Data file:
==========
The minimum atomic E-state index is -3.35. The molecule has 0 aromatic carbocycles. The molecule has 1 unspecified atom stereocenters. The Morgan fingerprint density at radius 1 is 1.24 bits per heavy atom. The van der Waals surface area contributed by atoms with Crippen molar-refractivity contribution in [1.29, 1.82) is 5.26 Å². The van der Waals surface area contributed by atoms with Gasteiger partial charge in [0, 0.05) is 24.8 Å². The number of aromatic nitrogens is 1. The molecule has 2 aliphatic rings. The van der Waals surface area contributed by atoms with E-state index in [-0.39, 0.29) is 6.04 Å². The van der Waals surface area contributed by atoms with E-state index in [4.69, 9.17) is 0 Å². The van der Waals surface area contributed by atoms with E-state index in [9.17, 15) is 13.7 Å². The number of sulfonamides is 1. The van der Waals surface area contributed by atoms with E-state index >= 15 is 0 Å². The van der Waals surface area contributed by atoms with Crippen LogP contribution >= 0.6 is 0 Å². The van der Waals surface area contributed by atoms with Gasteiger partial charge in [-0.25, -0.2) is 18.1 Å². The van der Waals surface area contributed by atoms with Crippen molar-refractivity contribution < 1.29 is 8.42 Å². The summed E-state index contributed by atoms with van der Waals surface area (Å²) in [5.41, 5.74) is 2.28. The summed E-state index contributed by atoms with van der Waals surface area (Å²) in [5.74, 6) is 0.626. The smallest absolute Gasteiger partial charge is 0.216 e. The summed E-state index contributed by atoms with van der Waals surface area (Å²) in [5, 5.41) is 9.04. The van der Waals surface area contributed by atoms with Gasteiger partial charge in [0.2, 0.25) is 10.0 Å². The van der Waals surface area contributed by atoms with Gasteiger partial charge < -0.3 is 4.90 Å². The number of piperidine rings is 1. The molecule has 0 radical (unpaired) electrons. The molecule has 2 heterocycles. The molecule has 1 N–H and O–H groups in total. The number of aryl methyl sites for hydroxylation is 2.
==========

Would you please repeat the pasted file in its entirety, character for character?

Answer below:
The minimum atomic E-state index is -3.35. The molecule has 0 aromatic carbocycles. The molecule has 1 unspecified atom stereocenters. The Morgan fingerprint density at radius 1 is 1.24 bits per heavy atom. The van der Waals surface area contributed by atoms with Crippen molar-refractivity contribution in [1.29, 1.82) is 5.26 Å². The van der Waals surface area contributed by atoms with Gasteiger partial charge in [0, 0.05) is 24.8 Å². The number of aromatic nitrogens is 1. The molecule has 2 aliphatic rings. The van der Waals surface area contributed by atoms with E-state index in [-0.39, 0.29) is 6.04 Å². The van der Waals surface area contributed by atoms with E-state index in [4.69, 9.17) is 0 Å². The van der Waals surface area contributed by atoms with E-state index in [9.17, 15) is 13.7 Å². The number of sulfonamides is 1. The van der Waals surface area contributed by atoms with E-state index >= 15 is 0 Å². The van der Waals surface area contributed by atoms with Crippen LogP contribution >= 0.6 is 0 Å². The van der Waals surface area contributed by atoms with Gasteiger partial charge in [-0.25, -0.2) is 18.1 Å². The van der Waals surface area contributed by atoms with Crippen molar-refractivity contribution < 1.29 is 8.42 Å². The summed E-state index contributed by atoms with van der Waals surface area (Å²) in [5.41, 5.74) is 2.28. The summed E-state index contributed by atoms with van der Waals surface area (Å²) in [5.74, 6) is 0.626. The smallest absolute Gasteiger partial charge is 0.216 e. The summed E-state index contributed by atoms with van der Waals surface area (Å²) in [5, 5.41) is 9.04. The van der Waals surface area contributed by atoms with Gasteiger partial charge in [0.2, 0.25) is 10.0 Å². The van der Waals surface area contributed by atoms with Gasteiger partial charge < -0.3 is 4.90 Å². The number of piperidine rings is 1. The molecule has 0 radical (unpaired) electrons. The molecule has 2 heterocycles. The molecule has 1 N–H and O–H groups in total. The number of aryl methyl sites for hydroxylation is 2.